Summit and Upper Rift Zone Observations: Rates of seismicity beneath the summit, upper East Rift Zone, and upper Southwest Rift Zone were slightly elevated over the past day. Over 40 earthquakes occurred over the past 24 hours. Earthquakes were mostly located beneath the south caldera region and upper East Rift Zone, at depths of 1.5-3 km (1–1.8 miles), with magnitudes under M2.5. Tremor has decreased to background levels across the summit region. Inflationary ground deformation of the summit continued over the past day. The Uēkahuna tiltmeter northwest of the summit recorded overall inflation of approximately 2 microradians over the past 24 hours. The Sand Hill tiltmeter southwest of the summit recorded approximately 3 microradians of inflation over the past 24 hours.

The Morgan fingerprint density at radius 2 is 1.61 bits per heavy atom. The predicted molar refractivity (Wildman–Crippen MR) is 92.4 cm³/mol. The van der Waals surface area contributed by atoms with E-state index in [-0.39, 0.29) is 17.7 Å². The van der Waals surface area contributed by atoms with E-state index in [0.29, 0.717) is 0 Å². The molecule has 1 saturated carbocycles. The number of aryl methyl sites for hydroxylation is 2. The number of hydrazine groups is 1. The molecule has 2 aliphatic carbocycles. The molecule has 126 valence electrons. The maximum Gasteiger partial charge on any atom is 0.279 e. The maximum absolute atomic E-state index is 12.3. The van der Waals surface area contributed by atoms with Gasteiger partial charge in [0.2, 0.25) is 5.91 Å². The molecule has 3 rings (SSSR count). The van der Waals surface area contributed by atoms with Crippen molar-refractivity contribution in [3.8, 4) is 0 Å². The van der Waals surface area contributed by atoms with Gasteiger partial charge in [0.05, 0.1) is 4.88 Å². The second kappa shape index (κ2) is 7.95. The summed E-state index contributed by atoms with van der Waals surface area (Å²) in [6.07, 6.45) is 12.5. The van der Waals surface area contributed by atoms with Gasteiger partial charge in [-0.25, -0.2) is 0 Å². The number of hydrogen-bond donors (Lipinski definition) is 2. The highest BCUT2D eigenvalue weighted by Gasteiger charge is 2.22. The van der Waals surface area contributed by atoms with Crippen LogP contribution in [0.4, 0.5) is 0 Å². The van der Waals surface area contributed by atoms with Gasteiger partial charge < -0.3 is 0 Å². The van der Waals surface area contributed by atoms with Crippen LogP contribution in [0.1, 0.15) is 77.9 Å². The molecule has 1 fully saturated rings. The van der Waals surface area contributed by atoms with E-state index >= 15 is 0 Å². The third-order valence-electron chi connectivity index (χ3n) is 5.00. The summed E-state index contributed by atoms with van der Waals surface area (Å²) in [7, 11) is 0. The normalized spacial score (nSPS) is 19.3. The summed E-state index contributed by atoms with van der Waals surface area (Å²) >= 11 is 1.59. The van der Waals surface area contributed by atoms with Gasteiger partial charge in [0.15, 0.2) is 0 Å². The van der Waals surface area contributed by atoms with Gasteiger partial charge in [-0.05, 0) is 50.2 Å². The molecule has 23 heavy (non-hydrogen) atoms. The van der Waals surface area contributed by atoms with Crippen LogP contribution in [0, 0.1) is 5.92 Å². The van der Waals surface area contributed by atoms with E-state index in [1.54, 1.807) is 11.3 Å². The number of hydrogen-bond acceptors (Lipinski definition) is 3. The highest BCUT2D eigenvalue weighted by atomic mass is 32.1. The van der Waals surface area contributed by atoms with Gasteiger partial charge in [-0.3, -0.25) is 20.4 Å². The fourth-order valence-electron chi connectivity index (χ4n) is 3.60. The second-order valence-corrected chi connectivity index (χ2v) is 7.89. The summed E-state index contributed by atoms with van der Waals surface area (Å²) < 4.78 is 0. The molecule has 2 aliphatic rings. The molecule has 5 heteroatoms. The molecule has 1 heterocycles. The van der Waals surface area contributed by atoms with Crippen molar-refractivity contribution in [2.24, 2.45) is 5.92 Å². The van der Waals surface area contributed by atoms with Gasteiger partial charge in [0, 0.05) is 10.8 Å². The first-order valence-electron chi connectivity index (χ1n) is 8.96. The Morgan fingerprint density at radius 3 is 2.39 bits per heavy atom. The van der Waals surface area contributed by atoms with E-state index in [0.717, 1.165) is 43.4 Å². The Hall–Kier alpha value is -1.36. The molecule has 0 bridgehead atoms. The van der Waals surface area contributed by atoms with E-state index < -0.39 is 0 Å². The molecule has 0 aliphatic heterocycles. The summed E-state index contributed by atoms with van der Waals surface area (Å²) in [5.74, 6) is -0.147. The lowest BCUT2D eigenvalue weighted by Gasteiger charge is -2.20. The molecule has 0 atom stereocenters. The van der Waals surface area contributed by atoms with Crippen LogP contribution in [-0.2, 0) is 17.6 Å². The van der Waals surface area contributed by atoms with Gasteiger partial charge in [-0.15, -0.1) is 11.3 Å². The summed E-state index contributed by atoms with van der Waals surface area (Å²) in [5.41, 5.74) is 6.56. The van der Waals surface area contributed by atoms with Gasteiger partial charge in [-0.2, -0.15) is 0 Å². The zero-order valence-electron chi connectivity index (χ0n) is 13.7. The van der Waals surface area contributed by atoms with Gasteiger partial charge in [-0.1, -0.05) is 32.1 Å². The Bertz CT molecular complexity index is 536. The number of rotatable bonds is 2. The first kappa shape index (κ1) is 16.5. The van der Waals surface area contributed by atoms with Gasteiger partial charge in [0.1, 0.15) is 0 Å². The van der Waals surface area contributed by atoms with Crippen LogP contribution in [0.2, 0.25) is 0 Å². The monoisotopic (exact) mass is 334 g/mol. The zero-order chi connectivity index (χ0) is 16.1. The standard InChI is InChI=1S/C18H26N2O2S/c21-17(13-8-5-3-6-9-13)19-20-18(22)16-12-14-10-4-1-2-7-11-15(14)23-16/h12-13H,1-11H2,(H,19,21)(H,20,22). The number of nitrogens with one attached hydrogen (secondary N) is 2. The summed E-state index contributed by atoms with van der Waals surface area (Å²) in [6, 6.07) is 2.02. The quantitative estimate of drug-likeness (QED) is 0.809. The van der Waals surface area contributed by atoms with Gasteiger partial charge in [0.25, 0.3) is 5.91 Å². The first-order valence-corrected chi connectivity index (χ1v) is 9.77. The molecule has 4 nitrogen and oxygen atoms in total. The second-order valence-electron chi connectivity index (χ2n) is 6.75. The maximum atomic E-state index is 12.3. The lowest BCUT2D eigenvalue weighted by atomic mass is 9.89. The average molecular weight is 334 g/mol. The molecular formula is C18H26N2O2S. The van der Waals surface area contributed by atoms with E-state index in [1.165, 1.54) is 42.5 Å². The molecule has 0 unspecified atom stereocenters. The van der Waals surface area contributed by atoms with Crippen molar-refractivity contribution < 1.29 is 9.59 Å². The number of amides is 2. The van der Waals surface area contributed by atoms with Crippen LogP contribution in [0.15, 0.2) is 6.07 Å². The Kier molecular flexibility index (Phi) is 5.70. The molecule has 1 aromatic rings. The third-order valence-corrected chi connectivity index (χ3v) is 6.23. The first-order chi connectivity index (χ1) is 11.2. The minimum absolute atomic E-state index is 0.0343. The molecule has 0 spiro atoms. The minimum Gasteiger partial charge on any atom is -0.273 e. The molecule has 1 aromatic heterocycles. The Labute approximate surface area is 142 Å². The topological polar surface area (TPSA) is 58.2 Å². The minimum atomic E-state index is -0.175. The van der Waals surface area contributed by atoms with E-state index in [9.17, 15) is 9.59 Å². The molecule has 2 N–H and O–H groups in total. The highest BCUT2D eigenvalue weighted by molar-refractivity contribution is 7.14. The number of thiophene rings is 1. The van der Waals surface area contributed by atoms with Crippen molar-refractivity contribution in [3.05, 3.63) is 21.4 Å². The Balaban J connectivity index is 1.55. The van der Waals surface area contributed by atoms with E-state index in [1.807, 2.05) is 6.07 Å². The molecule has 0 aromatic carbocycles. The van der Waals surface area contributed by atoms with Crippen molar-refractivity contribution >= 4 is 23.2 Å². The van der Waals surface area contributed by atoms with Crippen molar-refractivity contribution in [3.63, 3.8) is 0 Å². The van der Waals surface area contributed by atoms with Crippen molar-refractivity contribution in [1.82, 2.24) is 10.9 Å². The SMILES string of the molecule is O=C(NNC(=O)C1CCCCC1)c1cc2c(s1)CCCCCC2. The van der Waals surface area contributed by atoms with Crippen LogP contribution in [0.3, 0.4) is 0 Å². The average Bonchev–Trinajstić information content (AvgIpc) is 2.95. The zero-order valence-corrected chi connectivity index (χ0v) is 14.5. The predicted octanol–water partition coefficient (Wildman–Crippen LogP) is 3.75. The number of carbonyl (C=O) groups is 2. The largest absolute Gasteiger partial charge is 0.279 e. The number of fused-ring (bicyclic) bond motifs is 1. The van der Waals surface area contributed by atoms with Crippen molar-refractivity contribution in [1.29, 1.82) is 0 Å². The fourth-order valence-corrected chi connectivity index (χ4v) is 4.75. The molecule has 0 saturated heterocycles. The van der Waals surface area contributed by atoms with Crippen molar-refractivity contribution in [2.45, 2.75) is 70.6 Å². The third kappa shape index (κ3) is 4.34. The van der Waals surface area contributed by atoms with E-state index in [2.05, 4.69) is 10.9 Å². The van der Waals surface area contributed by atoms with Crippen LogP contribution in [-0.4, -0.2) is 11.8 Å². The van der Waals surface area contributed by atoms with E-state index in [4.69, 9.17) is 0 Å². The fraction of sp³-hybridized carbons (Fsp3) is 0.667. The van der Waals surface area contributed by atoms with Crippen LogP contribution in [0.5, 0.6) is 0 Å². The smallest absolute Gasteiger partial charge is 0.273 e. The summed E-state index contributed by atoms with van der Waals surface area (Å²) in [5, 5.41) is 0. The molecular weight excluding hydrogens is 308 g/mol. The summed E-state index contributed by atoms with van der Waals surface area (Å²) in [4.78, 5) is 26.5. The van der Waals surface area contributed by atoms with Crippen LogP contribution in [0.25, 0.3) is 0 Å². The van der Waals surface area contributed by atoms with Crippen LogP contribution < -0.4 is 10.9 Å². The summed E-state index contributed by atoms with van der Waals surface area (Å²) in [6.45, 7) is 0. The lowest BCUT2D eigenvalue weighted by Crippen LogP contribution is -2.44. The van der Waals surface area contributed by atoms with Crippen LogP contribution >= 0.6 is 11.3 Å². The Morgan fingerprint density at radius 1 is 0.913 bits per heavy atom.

Lower Rift Zone Observations: Rates of seismicity and ground deformation beneath the middle and lower East Rift Zone and lower Southwest Rift Zone are low. Eruptive activity and unrest have been restricted to the summit and upper rift zone regions. Measurements from continuous gas monitoring stations downwind of Puʻuʻōʻō in the middle East Rift Zone remain below detection limits for SO2, indicating that SO2 emissions from Puʻuʻōʻō are negligible.